• Monitoring progress of the project in line with the Business Vision
      • Owning the wider implications of any business change from an organisational perspective
      • Contributing to key requirements, design and review sessions, particularly where aspects of the solution being considered address key elements of the business vision
      • Identifying and owning business-based risk
      • Defining, and approving changes to, the high level requirements in the Product Backlog; i.e. any change that affects the baselined scope or significantly alters the balance of priorities.
      • Ensuring collaboration across stakeholder business areas within the scope of the project
      • Ensuring business resources are available to the project as needed
  • Project Manager
    • The Project Manager role is focused on managing the working environment in which the solution is evolving and coordinates all aspects of management of the project at a high level.
      • In line with the DSDM concept of empowerment, the Project Manager is expected to leave the detailed planning of the actual delivery of the Product Increment to the members of the Scrum Team.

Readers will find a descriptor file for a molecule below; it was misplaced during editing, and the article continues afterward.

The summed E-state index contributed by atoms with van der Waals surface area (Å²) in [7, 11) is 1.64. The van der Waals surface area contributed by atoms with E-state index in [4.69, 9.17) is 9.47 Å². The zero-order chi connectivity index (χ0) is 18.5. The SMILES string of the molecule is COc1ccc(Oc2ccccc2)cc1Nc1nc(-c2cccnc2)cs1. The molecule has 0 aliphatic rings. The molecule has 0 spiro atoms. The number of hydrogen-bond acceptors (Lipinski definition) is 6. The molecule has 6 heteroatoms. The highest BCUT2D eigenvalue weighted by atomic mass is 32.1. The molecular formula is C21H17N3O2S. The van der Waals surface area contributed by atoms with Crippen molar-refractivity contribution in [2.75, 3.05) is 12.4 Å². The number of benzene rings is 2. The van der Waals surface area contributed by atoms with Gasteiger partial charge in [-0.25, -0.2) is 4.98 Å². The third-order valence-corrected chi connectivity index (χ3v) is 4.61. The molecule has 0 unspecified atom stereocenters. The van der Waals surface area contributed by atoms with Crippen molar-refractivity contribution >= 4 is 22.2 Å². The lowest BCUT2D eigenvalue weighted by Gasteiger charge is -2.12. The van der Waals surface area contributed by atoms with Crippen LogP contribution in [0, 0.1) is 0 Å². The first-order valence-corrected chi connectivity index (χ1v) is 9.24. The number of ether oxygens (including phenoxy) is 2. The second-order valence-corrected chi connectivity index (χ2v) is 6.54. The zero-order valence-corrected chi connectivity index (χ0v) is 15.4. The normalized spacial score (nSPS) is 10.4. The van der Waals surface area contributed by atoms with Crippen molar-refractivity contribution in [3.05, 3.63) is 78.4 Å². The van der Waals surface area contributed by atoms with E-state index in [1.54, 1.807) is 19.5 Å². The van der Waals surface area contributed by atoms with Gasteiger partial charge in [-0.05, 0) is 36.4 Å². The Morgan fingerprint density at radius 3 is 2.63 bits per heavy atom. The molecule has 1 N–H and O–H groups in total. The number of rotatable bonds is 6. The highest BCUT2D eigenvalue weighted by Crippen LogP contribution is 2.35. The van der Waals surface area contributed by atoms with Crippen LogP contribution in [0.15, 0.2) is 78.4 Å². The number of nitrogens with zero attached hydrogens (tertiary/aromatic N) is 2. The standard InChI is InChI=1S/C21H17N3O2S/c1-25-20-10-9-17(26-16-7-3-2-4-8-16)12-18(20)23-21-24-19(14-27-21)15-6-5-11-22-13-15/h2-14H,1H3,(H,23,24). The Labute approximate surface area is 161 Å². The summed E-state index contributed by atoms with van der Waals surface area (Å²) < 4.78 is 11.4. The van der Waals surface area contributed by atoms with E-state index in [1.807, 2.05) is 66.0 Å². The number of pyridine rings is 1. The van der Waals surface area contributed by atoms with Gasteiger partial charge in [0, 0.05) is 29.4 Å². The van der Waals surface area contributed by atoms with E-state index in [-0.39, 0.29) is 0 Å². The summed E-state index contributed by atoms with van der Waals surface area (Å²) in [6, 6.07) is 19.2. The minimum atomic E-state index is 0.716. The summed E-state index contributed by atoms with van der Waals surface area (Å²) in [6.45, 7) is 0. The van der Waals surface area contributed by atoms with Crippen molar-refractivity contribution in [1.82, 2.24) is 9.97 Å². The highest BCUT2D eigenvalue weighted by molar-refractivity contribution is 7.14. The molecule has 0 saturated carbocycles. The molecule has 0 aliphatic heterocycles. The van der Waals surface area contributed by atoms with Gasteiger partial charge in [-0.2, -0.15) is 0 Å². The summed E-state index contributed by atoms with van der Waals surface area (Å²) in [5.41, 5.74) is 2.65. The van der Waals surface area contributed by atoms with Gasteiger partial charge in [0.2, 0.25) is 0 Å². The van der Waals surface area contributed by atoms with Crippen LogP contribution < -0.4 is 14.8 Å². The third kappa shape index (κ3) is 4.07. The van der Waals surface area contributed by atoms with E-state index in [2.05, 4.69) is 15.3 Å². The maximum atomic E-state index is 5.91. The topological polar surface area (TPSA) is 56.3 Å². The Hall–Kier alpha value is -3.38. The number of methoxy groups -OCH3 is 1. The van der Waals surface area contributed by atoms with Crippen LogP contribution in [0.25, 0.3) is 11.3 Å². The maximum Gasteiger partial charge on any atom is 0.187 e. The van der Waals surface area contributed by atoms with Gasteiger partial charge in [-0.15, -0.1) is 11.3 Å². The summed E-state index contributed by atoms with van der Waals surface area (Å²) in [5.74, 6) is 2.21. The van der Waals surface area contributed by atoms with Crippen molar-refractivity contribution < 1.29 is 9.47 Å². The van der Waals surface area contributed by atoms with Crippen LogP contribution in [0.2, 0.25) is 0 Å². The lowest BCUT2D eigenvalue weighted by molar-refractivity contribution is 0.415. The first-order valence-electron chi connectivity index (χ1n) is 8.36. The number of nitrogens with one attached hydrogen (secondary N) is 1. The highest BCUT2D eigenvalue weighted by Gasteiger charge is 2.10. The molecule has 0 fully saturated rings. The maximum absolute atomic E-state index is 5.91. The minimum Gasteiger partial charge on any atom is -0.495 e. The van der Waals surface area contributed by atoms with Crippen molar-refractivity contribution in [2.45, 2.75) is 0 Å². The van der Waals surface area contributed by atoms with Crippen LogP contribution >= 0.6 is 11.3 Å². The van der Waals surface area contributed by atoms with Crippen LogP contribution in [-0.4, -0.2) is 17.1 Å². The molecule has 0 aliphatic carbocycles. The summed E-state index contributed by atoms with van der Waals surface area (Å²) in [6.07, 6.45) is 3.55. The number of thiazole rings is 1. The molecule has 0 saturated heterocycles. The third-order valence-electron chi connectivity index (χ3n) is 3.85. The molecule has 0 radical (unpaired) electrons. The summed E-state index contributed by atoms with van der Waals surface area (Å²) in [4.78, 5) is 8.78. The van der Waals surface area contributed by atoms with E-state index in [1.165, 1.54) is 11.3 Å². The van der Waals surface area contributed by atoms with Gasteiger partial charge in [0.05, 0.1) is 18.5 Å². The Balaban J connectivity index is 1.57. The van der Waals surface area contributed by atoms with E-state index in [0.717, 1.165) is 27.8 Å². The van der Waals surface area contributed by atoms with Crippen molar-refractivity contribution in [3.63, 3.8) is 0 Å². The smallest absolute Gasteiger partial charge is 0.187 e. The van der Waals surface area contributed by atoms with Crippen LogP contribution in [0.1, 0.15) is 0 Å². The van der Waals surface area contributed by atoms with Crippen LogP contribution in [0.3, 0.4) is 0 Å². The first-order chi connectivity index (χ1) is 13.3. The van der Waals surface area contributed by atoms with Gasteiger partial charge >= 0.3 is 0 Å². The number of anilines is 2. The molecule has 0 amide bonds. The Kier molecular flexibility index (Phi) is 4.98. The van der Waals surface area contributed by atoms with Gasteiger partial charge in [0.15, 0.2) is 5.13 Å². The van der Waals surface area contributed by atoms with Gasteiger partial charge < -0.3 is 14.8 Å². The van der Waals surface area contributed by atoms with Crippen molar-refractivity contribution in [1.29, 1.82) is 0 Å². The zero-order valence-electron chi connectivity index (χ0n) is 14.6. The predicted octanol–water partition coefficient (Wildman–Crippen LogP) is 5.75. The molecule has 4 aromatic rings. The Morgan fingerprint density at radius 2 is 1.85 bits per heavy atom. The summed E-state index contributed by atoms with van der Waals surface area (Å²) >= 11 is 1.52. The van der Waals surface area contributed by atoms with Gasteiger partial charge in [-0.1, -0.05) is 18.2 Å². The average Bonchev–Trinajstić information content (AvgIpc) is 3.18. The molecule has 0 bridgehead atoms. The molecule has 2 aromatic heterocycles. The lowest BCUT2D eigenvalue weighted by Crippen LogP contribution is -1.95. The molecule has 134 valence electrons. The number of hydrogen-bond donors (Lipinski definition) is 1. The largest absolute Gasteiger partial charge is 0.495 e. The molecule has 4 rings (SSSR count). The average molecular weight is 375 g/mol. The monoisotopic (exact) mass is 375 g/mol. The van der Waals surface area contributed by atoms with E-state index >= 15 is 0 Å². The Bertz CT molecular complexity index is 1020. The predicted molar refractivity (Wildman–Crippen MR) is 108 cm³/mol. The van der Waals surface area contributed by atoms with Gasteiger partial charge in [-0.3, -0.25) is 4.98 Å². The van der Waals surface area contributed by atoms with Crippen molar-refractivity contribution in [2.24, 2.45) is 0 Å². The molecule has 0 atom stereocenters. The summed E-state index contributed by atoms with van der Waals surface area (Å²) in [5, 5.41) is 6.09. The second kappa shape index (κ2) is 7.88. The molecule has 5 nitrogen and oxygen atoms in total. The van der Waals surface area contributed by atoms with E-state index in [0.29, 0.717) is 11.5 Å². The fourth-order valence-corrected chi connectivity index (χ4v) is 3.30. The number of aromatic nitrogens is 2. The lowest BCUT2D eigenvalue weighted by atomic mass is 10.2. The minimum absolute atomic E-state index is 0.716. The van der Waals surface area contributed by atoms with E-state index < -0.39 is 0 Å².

• Managing an empowered team requires a facilitative style rather than a command and control style.
      • It is usual that the Project Manager takes responsibility throughout the duration of the project.
      • This must include both business and technical delivery aspects of the project, from establishing the foundations of the project through to the deployment of the solution.
    • Responsibilities:
      • Ensuring effective and timely communication with the senior stakeholders and project governance authorities with the agreed and appropriate level of frequency and formality
      • Performing high level project planning and scheduling, but not Sprint planning.